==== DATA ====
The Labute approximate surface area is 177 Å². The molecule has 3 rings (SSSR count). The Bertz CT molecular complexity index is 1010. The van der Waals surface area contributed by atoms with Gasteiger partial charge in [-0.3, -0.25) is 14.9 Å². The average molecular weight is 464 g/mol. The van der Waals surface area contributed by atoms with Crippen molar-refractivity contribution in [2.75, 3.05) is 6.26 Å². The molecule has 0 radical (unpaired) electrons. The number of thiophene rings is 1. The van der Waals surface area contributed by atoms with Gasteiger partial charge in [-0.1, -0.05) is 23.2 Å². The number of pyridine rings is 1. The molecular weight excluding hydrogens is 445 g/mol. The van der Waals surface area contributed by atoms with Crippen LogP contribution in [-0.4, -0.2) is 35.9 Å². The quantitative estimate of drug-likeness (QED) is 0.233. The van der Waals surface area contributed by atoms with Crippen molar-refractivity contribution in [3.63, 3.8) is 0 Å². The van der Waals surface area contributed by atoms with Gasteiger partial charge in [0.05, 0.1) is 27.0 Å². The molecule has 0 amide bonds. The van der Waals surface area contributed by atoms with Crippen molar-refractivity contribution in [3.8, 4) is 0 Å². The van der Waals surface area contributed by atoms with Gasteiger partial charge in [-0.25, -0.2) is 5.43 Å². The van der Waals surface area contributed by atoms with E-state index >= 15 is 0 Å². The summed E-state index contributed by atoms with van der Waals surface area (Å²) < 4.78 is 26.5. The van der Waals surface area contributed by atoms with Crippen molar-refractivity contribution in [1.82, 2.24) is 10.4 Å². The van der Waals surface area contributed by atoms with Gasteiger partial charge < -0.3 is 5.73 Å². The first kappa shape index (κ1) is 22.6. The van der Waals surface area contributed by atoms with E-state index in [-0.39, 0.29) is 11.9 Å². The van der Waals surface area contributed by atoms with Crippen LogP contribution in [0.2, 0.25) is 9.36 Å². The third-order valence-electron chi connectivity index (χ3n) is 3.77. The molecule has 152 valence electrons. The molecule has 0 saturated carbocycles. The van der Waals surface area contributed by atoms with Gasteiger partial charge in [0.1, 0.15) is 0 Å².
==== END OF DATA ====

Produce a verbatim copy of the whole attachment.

The Labute approximate surface area is 177 Å². The molecule has 3 rings (SSSR count). The Bertz CT molecular complexity index is 1010. The van der Waals surface area contributed by atoms with Gasteiger partial charge in [-0.3, -0.25) is 14.9 Å². The average molecular weight is 464 g/mol. The van der Waals surface area contributed by atoms with Crippen molar-refractivity contribution in [2.75, 3.05) is 6.26 Å². The molecule has 0 radical (unpaired) electrons. The number of thiophene rings is 1. The van der Waals surface area contributed by atoms with Gasteiger partial charge in [-0.1, -0.05) is 23.2 Å². The number of pyridine rings is 1. The molecular weight excluding hydrogens is 445 g/mol. The van der Waals surface area contributed by atoms with Crippen LogP contribution in [-0.4, -0.2) is 35.9 Å². The quantitative estimate of drug-likeness (QED) is 0.233. The van der Waals surface area contributed by atoms with Crippen molar-refractivity contribution in [3.63, 3.8) is 0 Å². The van der Waals surface area contributed by atoms with Gasteiger partial charge in [0.05, 0.1) is 27.0 Å². The molecule has 0 amide bonds. The van der Waals surface area contributed by atoms with Crippen molar-refractivity contribution in [3.8, 4) is 0 Å². The van der Waals surface area contributed by atoms with Gasteiger partial charge in [-0.25, -0.2) is 5.43 Å². The van der Waals surface area contributed by atoms with E-state index >= 15 is 0 Å². The summed E-state index contributed by atoms with van der Waals surface area (Å²) < 4.78 is 26.5. The van der Waals surface area contributed by atoms with Crippen molar-refractivity contribution in [1.82, 2.24) is 10.4 Å². The van der Waals surface area contributed by atoms with Gasteiger partial charge < -0.3 is 5.73 Å². The first kappa shape index (κ1) is 22.6. The van der Waals surface area contributed by atoms with E-state index in [-0.39, 0.29) is 11.9 Å². The van der Waals surface area contributed by atoms with Crippen LogP contribution in [0.2, 0.25) is 9.36 Å². The third-order valence-electron chi connectivity index (χ3n) is 3.77. The molecule has 152 valence electrons. The molecule has 0 saturated carbocycles. The van der Waals surface area contributed by atoms with Gasteiger partial charge in [0.1, 0.15) is 0 Å².